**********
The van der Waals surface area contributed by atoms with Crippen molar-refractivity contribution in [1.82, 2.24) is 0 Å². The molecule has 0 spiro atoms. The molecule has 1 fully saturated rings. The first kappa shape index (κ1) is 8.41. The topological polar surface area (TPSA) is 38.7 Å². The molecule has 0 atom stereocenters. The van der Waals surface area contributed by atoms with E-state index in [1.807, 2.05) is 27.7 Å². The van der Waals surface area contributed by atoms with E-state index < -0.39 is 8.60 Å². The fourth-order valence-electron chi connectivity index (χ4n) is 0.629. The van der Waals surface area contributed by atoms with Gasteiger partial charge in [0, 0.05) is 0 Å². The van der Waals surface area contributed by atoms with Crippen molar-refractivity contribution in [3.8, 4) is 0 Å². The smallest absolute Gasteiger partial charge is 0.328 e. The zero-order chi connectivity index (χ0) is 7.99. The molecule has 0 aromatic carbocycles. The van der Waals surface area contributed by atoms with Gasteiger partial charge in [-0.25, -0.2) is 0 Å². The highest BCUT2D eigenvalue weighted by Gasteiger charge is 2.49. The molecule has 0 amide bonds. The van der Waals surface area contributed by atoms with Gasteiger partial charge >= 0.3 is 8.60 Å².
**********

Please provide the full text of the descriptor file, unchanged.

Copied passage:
The van der Waals surface area contributed by atoms with Crippen molar-refractivity contribution in [1.82, 2.24) is 0 Å². The molecule has 0 spiro atoms. The molecule has 1 fully saturated rings. The first kappa shape index (κ1) is 8.41. The topological polar surface area (TPSA) is 38.7 Å². The molecule has 0 atom stereocenters. The van der Waals surface area contributed by atoms with E-state index in [1.807, 2.05) is 27.7 Å². The van der Waals surface area contributed by atoms with E-state index < -0.39 is 8.60 Å². The fourth-order valence-electron chi connectivity index (χ4n) is 0.629. The van der Waals surface area contributed by atoms with Gasteiger partial charge in [0, 0.05) is 0 Å². The van der Waals surface area contributed by atoms with Crippen molar-refractivity contribution in [3.8, 4) is 0 Å². The smallest absolute Gasteiger partial charge is 0.328 e. The zero-order chi connectivity index (χ0) is 7.99. The molecule has 0 aromatic carbocycles. The van der Waals surface area contributed by atoms with Gasteiger partial charge in [-0.25, -0.2) is 0 Å². The highest BCUT2D eigenvalue weighted by Gasteiger charge is 2.49. The molecule has 0 amide bonds. The van der Waals surface area contributed by atoms with Gasteiger partial charge >= 0.3 is 8.60 Å².